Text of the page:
McNair/Gateway Scholars Program USC

Vickie Trinh


Major and Classification

Biological Sciences

Faculty Mentor

    Jed A. Fuhrman, Ph.D.


    Biological Sciences

McNair Project

Growth of Thaumarchaea MGI Enrichment Culture Under Viral Pressure, Photoinhibition and Exposure to Natural Marine Microbes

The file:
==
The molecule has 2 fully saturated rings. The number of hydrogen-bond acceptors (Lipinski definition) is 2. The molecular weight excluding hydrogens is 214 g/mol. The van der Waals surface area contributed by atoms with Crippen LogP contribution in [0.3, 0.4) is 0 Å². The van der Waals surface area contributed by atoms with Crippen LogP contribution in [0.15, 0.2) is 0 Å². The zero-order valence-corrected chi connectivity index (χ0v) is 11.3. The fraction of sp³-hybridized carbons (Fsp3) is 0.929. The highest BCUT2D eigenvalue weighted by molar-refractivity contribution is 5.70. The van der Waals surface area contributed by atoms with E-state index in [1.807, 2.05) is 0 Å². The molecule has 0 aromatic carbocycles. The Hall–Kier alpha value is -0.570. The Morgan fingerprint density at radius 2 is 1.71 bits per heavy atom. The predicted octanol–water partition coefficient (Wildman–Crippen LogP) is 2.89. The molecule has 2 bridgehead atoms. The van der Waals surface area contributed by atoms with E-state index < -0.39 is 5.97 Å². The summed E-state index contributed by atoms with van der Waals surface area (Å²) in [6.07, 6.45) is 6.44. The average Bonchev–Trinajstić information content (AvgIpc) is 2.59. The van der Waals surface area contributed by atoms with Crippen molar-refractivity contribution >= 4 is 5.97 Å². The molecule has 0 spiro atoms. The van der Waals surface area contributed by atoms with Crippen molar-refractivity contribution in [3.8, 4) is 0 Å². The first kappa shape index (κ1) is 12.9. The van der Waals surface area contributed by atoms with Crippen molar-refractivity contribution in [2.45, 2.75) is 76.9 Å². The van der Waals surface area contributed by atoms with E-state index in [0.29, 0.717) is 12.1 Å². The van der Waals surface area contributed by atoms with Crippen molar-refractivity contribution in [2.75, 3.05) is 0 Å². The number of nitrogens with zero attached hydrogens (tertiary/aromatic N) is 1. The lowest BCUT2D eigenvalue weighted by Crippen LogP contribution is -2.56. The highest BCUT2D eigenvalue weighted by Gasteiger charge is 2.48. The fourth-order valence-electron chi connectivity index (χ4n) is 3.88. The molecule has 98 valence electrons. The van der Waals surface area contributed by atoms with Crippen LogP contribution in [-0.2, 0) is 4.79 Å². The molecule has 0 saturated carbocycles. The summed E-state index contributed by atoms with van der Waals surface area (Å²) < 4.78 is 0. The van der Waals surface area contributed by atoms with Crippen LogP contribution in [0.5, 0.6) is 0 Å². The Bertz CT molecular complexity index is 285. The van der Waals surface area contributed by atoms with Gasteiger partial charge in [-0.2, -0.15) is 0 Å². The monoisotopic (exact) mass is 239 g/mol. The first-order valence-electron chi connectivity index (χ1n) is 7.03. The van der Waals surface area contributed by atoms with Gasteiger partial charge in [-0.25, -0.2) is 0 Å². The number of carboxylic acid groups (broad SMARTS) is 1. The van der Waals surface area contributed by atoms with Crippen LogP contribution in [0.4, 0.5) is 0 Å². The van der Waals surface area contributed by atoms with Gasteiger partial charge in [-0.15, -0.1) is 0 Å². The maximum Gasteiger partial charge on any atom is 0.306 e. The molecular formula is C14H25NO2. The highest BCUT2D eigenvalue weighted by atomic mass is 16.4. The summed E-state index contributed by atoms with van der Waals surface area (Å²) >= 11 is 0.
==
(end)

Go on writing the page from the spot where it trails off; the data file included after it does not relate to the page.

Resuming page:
Until 1992, the domain Archaea was generalized to be prokaryotes living in extreme environments. Recent studies have revealed that archaea are also found in moderate environments, such as the Thaumarchaea Marine Group I (MGI), which are ubiquitous throughout the world's oceans and abundant in mesophilic waters. These organisms have been shown to be ammonia oxidizers using the enzyme ammonia monooxygenase (AMO) to oxidize ammonia to nitrite as a source of energy to fix carbon dioxide. Their ability to oxidize ammonia, the first and rate-limiting step in nitrification, and their abundance suggest that they are important players in the nitrogen and carbon cycles; however, the niches they fill within marine microbial communities and the environmental controls on their abundance are poorly understood. Studying Thaumarchaea MGI in culture can reveal how archaeal abundance is controlled by viral lysis, photoinhibition and interactions with other microorganisms. For example, we have found that the growth rates of a Thaumarchaeal enrichment culture, CN75, increase when viral pressures are reduced by dilution with 0.02 micrometer filtered seawater media, as indicated by the faster accumulation of nitrite. The nitrite accumulation rates of CN75 also decrease with exposure to light, which supports previous studies showing AMO sensitivity to light. Adding the enrichment culture to whole seawater and monitoring the changes in the microbial community composition will determine how the community changes in response to the presence and activity of MGI. Studying the environmental controls on Thaumarchaeal MGI abundance is fundamental to understanding their niche in the microbial community and where they are found in the natural environment.